Writing About Brexit: Geoffrey Cox

EdinburghEye on Ko-FiThis was first posted on Facebook on 25th September 2019, with support from my Ko-Fi network. Geoffrey Cox, the Attorney General, who advised Boris Johnson that proroguing Parliament for 5 weeks was legal, had a momentary fit of wtfitis in the Commons today:


Cox:

I would agree with him that parliament has to determine the terms on which we leave, but this parliament has declined three times to pass a withdrawal act, with which the opposition – in relation to the withdrawal act – had absolutely no objection.

Then we now have a wide number of this house setting its face against leaving at all. And when this government draws the only logical inference from that position, which is that it must leave therefore without any deal at all, it still sets its face, denying the electorate the chance of having its say in how this matter should be resolved.

This parliament is a dead parliament. It should no longer sit. It has no moral right to sit on these green benches …

They don’t like to hear it Mr Speaker. Twice they have been asked to let the electorate decide upon whether they should be allowed to sit in their seats, while they block 17.4 million people’s vote. This parliament is a disgrace.

Given the opportunity, since I am asked, let me tell them the truth: they could vote no confidence at any time, but they are too cowardly. They could agree to a motion to allow this house to dissolve but they are too cowardly.

This parliament should have the courage to face the electorate. But it won’t, because so many of them are really all about preventing us leaving the European Union at all.

But the time is coming, the time is coming Mr Speaker, when even these turkeys won’t be able to prevent Christmas.

Cox also said “Yes” when asked if the Government would comply with the Benn Act (the No to No Deal Brexit Act, given Royal Assent in the last hours before Parliament adjourned on Monday 9th September).

If not for the Fixed Term Parliament Act, Boris Johnson could call a general election. But he can’t, because he can’t muster 2/3rds support of the Commons, because no one remotely trusts him to fix the date – and if he wins by a 2/3rds majority, he has that right.

Jeremy Corbyn can call a vote of no-confidence in the Government any time he wants to, but he isn’t, because it is paramount to everyone *except* Boris Johnson & his vulture pals that he doesn’t get to have a general election before 31st October while he could use it to campaign on a platform of “crash out with no deal on 31st October”.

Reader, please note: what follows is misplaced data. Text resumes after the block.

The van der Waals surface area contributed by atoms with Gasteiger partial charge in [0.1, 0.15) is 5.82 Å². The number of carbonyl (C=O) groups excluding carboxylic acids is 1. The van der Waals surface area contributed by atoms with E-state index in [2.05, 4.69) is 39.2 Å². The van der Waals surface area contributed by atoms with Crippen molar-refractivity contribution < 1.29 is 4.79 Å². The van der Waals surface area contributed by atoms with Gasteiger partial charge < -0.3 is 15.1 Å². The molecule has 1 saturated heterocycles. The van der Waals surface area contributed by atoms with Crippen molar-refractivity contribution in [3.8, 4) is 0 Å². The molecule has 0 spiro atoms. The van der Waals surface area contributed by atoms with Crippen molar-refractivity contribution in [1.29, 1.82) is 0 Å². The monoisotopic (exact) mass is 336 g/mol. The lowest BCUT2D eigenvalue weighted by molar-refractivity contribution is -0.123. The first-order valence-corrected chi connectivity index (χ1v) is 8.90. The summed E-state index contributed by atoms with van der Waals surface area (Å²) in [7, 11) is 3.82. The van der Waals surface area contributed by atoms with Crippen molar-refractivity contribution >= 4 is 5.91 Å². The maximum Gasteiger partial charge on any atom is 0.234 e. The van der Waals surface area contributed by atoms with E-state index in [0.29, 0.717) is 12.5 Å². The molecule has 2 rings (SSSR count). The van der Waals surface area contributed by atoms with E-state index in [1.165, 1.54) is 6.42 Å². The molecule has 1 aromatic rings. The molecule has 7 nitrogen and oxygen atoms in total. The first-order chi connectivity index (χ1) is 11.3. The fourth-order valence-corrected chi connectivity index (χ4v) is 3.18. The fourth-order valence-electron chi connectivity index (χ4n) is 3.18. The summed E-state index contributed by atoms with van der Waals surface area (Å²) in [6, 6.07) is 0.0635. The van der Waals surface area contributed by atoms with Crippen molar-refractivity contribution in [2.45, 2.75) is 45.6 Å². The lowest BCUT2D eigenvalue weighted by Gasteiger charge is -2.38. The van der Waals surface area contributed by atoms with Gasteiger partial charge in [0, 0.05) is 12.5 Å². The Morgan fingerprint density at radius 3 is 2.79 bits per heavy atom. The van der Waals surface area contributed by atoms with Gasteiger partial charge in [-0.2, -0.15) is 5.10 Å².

The moment Johnson loses a vote of confidence he becomes a sort of caretaker-PM himself – he is not, says the Cabinet Manual about PMs and government ministers in this kind of situation, allowed to launch any new policy or make any large, binding decisions for the UK or do anything except carry on the country’s necessary business. But this is “by convention”, and I have to admit, having slept on it, that I wouldn’t trust Boris Johnson to be prevented from doing whatever he feels like just because it’s “convention” he shouldn’t.

I don’t see any way he can circumvent the Benn Act, but I wouldn’t call fears that Johnson *might* manage to do so groundless.

If Johnson wins a 2/3rds vote in the Commons for a general election, he can set the date to suit himself *but* he must allow 17 working days between dissolution of Parliament and election day. If he doesn’t, the Electoral Commission would rule the election itself invalid.

What that means for campaigning on a no-deal Brexit platform is that Johnson *has* to win a 2/3rds vote by 4th October at latest – any later than that, and he cannot hold a general election before 31st October.

Johnson can quite licitly prorogue Parliament on 3rd October, in advance of a Queen’s Speech on the 14th. It may look a little self-contradictory, but he won’t care.

The LibDems have mentioned trying to get Boris Johnson to send that extension letter sooner, but he won’t. If he thinks he has found some loophole, we’ll know on 19th October when the letter isn’t sent. This can assuredly be fixed, whatever it is, but I don;t say they’re wrong to hold off having a VONC til after the letter’s sent. That would be 22nd October, probably. Or could be later. But, if 22nd October, the 14 days plus 35 working days required by the Fixed Term Parliament Act takes us to, er: Thursday 26th December – oops, a bank holiday!- also, isn’t there something else going on that week? Okay, Thursday 2nd January – oops, also a bank holiday! In Scotland.

In short, if Corbyn waits til 22nd October to call a vote of no-confidence, the very earliest we can have a general election is January 2020. If the weather looks bad, it may legitimately be postponed til February.

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